Pelotonics: By this point, I was jaded.  I knew my standards were too high, and I was a little too familiar with the ejection button.  There was no passion here.  Just a bland dinner, a glimmer of hope (integrating with Evernote? Sweet…), and a quick dismissal based on a flat excuse.  I can’t add a new task from the Dashboard view. There. I said it. None of the other systems would let me do that either, but it seemed as good enough an excuse as any to end that date before we got any further.  It’s not you, it’s me. Let’s just be friends.  Trust me. You don’t want to get involved with me anyway. I’m bad news. I kill systems.  Just ask the others. Go. Now. Before we do something we’ll regret. You’re fired.

After I drowned my system incompatibility sorrows in several regrettable rounds of Chat Roulette, I got back on the horse.  I’m a reasonably attractive, successful consultant — I have a good personality, damnit!  There are plenty of fish in the sea!  Maybe I’m just using the wrong pickup line. Should I change my soap?

To cut to the chase, I put on my best “fine, i’ll be more agreeable this time” face and put together a hybrid solution:

HIRED

Remember the Milk for task tracking.  But not all tasks.  Just the tasks that aren’t part of any scheduled projects and still need to get done by a certain day.  I added the widget to my Gmail sidebar and configured it to only display tasks that are due today or are overdue.  I can check things off as I go, and I can add new things super-quickly when they come up. It works fabulously.

PBWorks Business Edition for project notes and collaboration.  It’s a wiki built for project management, and it’s yummy. I can have a different wiki for each project, and pull in guest collaborators for specific spaces only.  Bonus features: it has task lists (though they’re not any better than all the other system tasks lists I fired), and I’m using those to keep track of project requirements.  It also has this really sexy conference call feature, where it will call as many people as I want to have a meeting with on their telephones and bring them into a zero-hassle conference call.  And the best part about a wiki is that it has all the content I need, and none of the content I don’t need.  Win.

Google Calendar for scheduling work sessions. I’m blocking out time on my schedule for working on different projects. Old school, I know, but it works.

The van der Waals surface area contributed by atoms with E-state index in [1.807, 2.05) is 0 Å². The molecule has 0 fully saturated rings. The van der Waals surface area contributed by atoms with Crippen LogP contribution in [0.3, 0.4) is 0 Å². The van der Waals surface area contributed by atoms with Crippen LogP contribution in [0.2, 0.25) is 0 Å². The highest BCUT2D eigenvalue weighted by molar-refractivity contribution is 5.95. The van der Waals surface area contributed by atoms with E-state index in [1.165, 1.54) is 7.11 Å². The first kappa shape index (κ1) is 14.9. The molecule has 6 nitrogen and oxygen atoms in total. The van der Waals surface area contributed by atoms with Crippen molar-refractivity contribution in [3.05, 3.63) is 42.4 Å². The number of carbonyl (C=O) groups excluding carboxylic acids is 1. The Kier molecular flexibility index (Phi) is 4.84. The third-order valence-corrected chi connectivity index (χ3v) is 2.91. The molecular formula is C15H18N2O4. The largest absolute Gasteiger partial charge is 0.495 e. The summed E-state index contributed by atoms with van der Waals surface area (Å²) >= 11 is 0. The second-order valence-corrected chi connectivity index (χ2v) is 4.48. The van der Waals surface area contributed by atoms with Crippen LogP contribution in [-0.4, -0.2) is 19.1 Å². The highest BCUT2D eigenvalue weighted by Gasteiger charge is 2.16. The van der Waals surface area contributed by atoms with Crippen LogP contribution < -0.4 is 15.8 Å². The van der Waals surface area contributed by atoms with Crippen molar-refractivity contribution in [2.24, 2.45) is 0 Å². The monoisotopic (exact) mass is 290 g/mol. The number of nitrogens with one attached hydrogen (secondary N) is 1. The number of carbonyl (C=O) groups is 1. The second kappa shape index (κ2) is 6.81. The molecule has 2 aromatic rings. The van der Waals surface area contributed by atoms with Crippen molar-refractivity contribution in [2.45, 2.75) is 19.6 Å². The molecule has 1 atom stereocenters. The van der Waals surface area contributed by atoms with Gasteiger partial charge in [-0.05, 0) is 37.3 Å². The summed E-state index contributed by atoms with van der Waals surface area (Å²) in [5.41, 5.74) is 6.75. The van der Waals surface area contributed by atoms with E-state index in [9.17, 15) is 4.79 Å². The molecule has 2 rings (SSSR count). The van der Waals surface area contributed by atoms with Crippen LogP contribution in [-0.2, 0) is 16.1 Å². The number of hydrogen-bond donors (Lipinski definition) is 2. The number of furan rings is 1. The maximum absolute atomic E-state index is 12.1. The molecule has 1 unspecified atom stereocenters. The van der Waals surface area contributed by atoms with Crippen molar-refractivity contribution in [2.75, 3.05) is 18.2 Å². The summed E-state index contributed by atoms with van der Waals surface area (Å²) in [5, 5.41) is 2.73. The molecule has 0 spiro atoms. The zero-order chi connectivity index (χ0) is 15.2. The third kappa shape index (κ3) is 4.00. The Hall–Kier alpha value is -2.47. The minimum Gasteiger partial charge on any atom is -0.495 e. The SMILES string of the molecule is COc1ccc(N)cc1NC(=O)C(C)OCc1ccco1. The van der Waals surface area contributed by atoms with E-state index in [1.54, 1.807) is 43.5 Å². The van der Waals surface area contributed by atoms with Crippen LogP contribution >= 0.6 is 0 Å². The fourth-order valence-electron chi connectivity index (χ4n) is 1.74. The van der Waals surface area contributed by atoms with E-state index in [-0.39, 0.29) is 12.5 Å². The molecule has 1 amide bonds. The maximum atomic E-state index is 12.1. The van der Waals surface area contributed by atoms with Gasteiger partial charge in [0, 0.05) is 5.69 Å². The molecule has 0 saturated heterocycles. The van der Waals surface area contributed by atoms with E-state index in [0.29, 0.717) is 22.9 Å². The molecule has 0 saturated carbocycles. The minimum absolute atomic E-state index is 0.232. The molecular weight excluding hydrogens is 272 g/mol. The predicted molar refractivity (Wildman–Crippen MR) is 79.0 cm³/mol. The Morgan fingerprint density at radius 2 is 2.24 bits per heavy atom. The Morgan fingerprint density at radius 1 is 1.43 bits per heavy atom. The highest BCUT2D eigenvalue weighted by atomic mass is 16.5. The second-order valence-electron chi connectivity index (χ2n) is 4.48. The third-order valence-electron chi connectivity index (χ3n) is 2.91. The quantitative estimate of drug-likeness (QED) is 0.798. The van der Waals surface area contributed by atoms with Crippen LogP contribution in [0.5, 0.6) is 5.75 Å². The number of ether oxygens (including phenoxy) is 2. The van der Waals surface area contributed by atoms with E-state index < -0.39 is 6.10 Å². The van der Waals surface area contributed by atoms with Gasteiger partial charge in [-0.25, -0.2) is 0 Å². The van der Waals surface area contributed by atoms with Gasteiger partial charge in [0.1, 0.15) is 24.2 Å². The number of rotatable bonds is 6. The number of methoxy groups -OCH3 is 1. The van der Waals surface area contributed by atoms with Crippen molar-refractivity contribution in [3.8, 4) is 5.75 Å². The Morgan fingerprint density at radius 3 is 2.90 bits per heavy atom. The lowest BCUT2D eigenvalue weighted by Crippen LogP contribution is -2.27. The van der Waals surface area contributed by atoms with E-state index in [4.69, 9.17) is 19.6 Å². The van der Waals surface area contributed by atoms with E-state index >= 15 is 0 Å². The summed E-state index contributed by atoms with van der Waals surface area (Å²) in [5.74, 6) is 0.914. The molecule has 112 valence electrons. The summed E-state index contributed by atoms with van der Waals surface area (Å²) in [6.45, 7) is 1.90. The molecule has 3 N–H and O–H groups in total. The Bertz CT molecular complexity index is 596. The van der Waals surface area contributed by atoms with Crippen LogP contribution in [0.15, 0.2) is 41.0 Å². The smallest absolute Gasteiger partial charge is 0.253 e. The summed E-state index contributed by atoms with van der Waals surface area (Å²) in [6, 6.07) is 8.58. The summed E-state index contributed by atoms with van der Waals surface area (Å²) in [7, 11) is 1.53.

Emma, aka “Girl Friday,” aka “Queen of the Wikis” for tying it all together. (*joyful choirs erupt in praise*)  Emma’s a kick-ass project organizing consultant who is keeping the wiki and calendar updated, and making sense of new projects as they come in. You might also know her from KinkOnTap, the weekly webcast about culture, sexuality, and politics that she co-hosts and organizes.  She’s an awesome one, she is.

And there we have it.  That, plus some Gmail and Freshbooks is the organizational ground I’m standing on.  So far so good.

Heads up, this content is 12 years old. Please keep its age in mind while reading.

Over dinner last Thursday night, maymay and I spent several hours discussing what makes a Good Web Development Team, based on our particular work styles.  Here’s what we came up with (refined from a crude notebook sketch):

collab-webdevteam

Particular things to note here…

  • All team members have direct access to one another, and are encouraged to work together in real-time.  Quality assurance, scope agreements, user experience development, and engineering development all depend on direct collaboration.
  • D@n has already pointed out that we left out Sys Admin.  That’s a good point, and it should probably be its own person, with direct lines to Front-End, Back-End, and Project Manager.
  • He also expressed concern about QA not being a specific person.  I stand by the current model for dev teams that don’t aspire to grow any bigger than the setup above — peer-checking is sufficient.  As maymay put it, “QA is a state of mind.”  It’s always happening, and it can be structured to happen systematically.
  • Job roles and personal skills don’t always perfectly align. In my case, I can play both Front-End Developer and Project Manager, each with a particular flavor.  And maymay can take on both Front-End and Back-End Developer roles if the expectations are right.  But for both of us, it seems the case that if we only have to take on one role per project, we’re able to do better work.

This is just an abstract exercise in theoretical structuring based on our experience — not meant as anything to be set in stone. Take it for what you will, and feel free to expand on it.

Enjoy!,
Sarah